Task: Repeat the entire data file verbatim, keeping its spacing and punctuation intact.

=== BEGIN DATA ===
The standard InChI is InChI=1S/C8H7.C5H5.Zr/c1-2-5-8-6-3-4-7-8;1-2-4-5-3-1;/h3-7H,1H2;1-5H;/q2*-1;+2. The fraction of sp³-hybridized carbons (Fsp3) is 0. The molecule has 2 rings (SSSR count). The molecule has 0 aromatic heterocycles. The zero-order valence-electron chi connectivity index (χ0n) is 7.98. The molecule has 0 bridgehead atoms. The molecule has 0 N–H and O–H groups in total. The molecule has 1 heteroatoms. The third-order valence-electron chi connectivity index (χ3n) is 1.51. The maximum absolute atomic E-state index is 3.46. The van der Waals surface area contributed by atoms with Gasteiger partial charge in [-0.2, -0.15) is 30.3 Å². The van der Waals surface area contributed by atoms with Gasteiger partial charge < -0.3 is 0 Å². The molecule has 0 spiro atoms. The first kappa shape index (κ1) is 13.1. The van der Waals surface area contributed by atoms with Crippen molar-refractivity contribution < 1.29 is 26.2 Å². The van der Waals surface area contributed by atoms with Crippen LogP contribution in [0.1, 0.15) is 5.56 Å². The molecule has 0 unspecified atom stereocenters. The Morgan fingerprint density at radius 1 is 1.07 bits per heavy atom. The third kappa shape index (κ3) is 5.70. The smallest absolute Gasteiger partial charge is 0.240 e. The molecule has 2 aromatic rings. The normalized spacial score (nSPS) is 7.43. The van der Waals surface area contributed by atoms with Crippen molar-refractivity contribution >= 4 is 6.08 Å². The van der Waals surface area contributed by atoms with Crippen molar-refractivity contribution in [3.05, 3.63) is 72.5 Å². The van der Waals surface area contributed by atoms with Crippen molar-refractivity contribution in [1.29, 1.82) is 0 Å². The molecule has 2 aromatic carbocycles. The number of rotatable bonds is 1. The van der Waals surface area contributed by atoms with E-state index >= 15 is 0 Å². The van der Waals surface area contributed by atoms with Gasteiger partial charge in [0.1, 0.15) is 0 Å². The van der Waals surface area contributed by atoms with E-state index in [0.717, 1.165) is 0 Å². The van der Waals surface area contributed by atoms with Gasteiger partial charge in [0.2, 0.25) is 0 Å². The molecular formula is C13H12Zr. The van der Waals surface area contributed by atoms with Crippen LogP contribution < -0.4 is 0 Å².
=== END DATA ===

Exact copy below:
The standard InChI is InChI=1S/C8H7.C5H5.Zr/c1-2-5-8-6-3-4-7-8;1-2-4-5-3-1;/h3-7H,1H2;1-5H;/q2*-1;+2. The fraction of sp³-hybridized carbons (Fsp3) is 0. The molecule has 2 rings (SSSR count). The molecule has 0 aromatic heterocycles. The zero-order valence-electron chi connectivity index (χ0n) is 7.98. The molecule has 0 bridgehead atoms. The molecule has 0 N–H and O–H groups in total. The molecule has 1 heteroatoms. The third-order valence-electron chi connectivity index (χ3n) is 1.51. The maximum absolute atomic E-state index is 3.46. The van der Waals surface area contributed by atoms with Gasteiger partial charge in [-0.2, -0.15) is 30.3 Å². The van der Waals surface area contributed by atoms with Gasteiger partial charge < -0.3 is 0 Å². The molecule has 0 spiro atoms. The first kappa shape index (κ1) is 13.1. The van der Waals surface area contributed by atoms with Crippen molar-refractivity contribution < 1.29 is 26.2 Å². The van der Waals surface area contributed by atoms with Crippen LogP contribution in [0.1, 0.15) is 5.56 Å². The molecule has 0 unspecified atom stereocenters. The Morgan fingerprint density at radius 1 is 1.07 bits per heavy atom. The third kappa shape index (κ3) is 5.70. The smallest absolute Gasteiger partial charge is 0.240 e. The molecule has 2 aromatic rings. The normalized spacial score (nSPS) is 7.43. The van der Waals surface area contributed by atoms with Crippen molar-refractivity contribution >= 4 is 6.08 Å². The van der Waals surface area contributed by atoms with Crippen molar-refractivity contribution in [3.05, 3.63) is 72.5 Å². The van der Waals surface area contributed by atoms with Crippen molar-refractivity contribution in [1.29, 1.82) is 0 Å². The molecule has 2 aromatic carbocycles. The number of rotatable bonds is 1. The van der Waals surface area contributed by atoms with E-state index >= 15 is 0 Å². The van der Waals surface area contributed by atoms with Gasteiger partial charge in [0.1, 0.15) is 0 Å². The van der Waals surface area contributed by atoms with E-state index in [0.717, 1.165) is 0 Å². The van der Waals surface area contributed by atoms with Gasteiger partial charge in [0.2, 0.25) is 0 Å². The molecular formula is C13H12Zr. The van der Waals surface area contributed by atoms with Crippen LogP contribution < -0.4 is 0 Å².